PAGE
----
A major redevelopment of the Marina Waterside Shopping Center by Caruso Affiliates won approval last week from the County Marina del Rey Design Control Board at its meeting in Burton Chace Park Community Building Thursday, July 15th.
The Caruso firm is headed by Rick Caruso, who developed The Grove, adjacent to the Farmers Market in Los Angeles.
Caruso plans to upgrade the Marina shopping center, bounded by Lincoln Boulevard, Admiralty Way, Fiji Way and Mindanao Way.
The County Regional Planning Department has already approved the Caruso project.
Plans call for widening the Admiralty Way sidewalk adjacent to the shopping center between Fiji and Mindanao Ways to eight feet and the Mindanao Way sidewalk between Admiralty Way and Lincoln Boulevard to six feet.
There is no proposed change for the Fiji Way sidewalk, but Fiji Way will be reconfigured for parking entry to the shopping center, the board was told.
Commission chair Susan Cloke and commissioner Katie Spitz voiced concerns about the difference in softer lighting proposed near the shops and pedestrian promenade and brighter lighting planned in the parking lots.
Caruso Affiliates spokesman David Williams said the company is willing to put trees next to all the light poles to diffuse the bright light.
Williams said the renovation is geared toward “a pedestrian experience” for patrons, with “nice landscaping and the ability to move about between shops.”
Spitz said that as long as there is no net gain of light poles and no net loss of trees in the plan, she would agree to the proposal.
Cloke said she was happy with the offer, and the project was approved with an amendment to include architectural details to be prepared by staff.
Ralphs market plans to expand its space in the center and turn the market into an upscale Food Fresh concept.
Ralphs signage was also approved, with the provision that signage would have attractive graphics relating to the “Fresh Fare” concept.
OTHER PROJECTS — The Design Control Board also approved six other projects, some with modifications, at the July 15th meeting:
n At Fisherman’s Village on Fiji Way, the board approved a bait sign and frame.
n At Shanghai Red’s Restaurant on Fiji Way, a new porte-cochère, signage, landscaping and promenade improvements, with the provision:
that waste receptacles and benches be anchored to the ground;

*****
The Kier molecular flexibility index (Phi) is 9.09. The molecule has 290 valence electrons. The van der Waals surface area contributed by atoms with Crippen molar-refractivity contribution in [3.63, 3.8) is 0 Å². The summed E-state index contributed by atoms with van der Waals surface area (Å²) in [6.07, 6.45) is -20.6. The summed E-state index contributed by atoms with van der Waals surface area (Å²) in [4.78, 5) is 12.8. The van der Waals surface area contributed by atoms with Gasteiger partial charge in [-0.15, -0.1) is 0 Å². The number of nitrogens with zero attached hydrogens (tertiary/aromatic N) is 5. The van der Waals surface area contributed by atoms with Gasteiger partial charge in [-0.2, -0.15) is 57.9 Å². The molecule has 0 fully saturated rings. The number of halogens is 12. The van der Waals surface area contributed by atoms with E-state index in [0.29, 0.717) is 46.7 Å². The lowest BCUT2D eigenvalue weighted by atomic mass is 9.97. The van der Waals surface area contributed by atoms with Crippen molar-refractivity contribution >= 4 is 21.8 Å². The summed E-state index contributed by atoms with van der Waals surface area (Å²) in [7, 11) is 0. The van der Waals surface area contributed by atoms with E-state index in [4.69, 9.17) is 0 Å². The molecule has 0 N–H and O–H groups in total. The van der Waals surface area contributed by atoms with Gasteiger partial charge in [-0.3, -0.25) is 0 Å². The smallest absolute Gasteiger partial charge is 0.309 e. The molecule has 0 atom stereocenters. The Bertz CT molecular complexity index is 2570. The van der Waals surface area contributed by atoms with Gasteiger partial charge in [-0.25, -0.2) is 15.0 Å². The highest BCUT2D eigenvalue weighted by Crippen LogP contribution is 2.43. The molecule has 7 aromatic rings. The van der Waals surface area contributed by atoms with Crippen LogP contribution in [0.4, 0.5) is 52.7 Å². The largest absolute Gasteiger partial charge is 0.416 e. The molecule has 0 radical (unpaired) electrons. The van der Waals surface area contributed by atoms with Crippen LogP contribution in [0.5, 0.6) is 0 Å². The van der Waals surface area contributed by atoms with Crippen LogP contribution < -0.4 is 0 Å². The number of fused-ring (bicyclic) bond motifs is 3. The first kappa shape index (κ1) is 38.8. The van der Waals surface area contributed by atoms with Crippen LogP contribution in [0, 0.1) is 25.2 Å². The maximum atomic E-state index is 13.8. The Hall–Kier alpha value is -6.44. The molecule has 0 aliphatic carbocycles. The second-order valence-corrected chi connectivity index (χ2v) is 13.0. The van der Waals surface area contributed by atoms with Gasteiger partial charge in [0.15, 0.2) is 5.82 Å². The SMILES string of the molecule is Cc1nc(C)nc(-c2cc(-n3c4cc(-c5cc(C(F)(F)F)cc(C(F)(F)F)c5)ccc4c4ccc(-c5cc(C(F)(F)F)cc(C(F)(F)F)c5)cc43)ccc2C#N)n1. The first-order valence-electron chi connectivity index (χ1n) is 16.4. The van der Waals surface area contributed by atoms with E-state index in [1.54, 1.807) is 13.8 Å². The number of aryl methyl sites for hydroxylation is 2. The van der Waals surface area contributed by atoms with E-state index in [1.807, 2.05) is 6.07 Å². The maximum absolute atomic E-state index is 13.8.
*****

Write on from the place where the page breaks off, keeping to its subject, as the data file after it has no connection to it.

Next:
that a new corrugated roof be anodized to be rust-free;
that a plan for removal of existing landscaping of trees, shrubs and other foliage be given to the Planning Department for review prior to permit issue, demonstrating intended clarity for new landscaping; and
a stipulation that the time frame for the renovation would be approximately 12 to 14 weeks.
A request for a hanging sign was denied.
n At Kingswood Village, the board approved a final site plan, a final architectural plan, final landscape plans and final lighting design.
Also approved were monument entry signage, one leasing office sign, and a lighting plan.
A lighting timer plan must be presented to the design board’s staff for review.
Two requested smaller signs were denied.
n At Pier 44, the board approved a paint scheme for a building called The Cove, but Cloke asked the applicants to return with a landscaping plan in 30 days, and to reduce the size of signage.
The applicant replied the building lease is for only 20 months.
County Beaches and Harbors Department director Stan Wisniewski said the building would be demolished immediately after the lease expires and the area would then be cleaned up.
n At the Chart House Restaurant on Panay Way, the board approved internally lighted monument signage — there is no current signage on the restaurant — and paint for the exterior.
The applicant said all Chart House Restaurants have been acquired by Landry’s Restaurants of Houston and the new corporate colors are black, white and gold.
n At the Marina Beach Shopping Center on Washington Boulevard, the board approved the signage color that had earlier been requested by the board, a soft green.